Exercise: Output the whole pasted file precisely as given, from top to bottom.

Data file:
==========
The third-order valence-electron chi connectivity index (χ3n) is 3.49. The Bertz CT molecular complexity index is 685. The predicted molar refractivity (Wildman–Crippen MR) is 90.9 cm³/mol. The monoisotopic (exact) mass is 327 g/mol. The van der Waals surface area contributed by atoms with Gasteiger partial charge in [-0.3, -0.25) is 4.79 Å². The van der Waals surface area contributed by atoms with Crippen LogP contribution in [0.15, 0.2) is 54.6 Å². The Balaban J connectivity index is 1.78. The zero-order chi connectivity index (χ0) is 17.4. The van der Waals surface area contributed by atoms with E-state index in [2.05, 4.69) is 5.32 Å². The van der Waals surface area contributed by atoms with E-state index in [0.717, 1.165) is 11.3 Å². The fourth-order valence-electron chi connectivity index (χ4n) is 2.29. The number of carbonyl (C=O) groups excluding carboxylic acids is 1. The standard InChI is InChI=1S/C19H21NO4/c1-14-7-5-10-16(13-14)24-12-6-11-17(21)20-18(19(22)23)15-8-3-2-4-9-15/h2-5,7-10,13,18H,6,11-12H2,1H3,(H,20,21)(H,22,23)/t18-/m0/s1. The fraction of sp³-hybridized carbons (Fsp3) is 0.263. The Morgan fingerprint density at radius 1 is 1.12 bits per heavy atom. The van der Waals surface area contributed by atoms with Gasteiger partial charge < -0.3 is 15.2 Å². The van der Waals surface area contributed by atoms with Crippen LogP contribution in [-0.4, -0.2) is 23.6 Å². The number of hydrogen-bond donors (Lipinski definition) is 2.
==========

The third-order valence-electron chi connectivity index (χ3n) is 3.49. The Bertz CT molecular complexity index is 685. The predicted molar refractivity (Wildman–Crippen MR) is 90.9 cm³/mol. The monoisotopic (exact) mass is 327 g/mol. The van der Waals surface area contributed by atoms with Gasteiger partial charge in [-0.3, -0.25) is 4.79 Å². The van der Waals surface area contributed by atoms with Crippen LogP contribution in [0.15, 0.2) is 54.6 Å². The Balaban J connectivity index is 1.78. The zero-order chi connectivity index (χ0) is 17.4. The van der Waals surface area contributed by atoms with E-state index in [2.05, 4.69) is 5.32 Å². The van der Waals surface area contributed by atoms with E-state index in [0.717, 1.165) is 11.3 Å². The fourth-order valence-electron chi connectivity index (χ4n) is 2.29. The number of carbonyl (C=O) groups excluding carboxylic acids is 1. The standard InChI is InChI=1S/C19H21NO4/c1-14-7-5-10-16(13-14)24-12-6-11-17(21)20-18(19(22)23)15-8-3-2-4-9-15/h2-5,7-10,13,18H,6,11-12H2,1H3,(H,20,21)(H,22,23)/t18-/m0/s1. The fraction of sp³-hybridized carbons (Fsp3) is 0.263. The Morgan fingerprint density at radius 1 is 1.12 bits per heavy atom. The van der Waals surface area contributed by atoms with Gasteiger partial charge < -0.3 is 15.2 Å². The van der Waals surface area contributed by atoms with Crippen LogP contribution in [-0.4, -0.2) is 23.6 Å². The number of hydrogen-bond donors (Lipinski definition) is 2.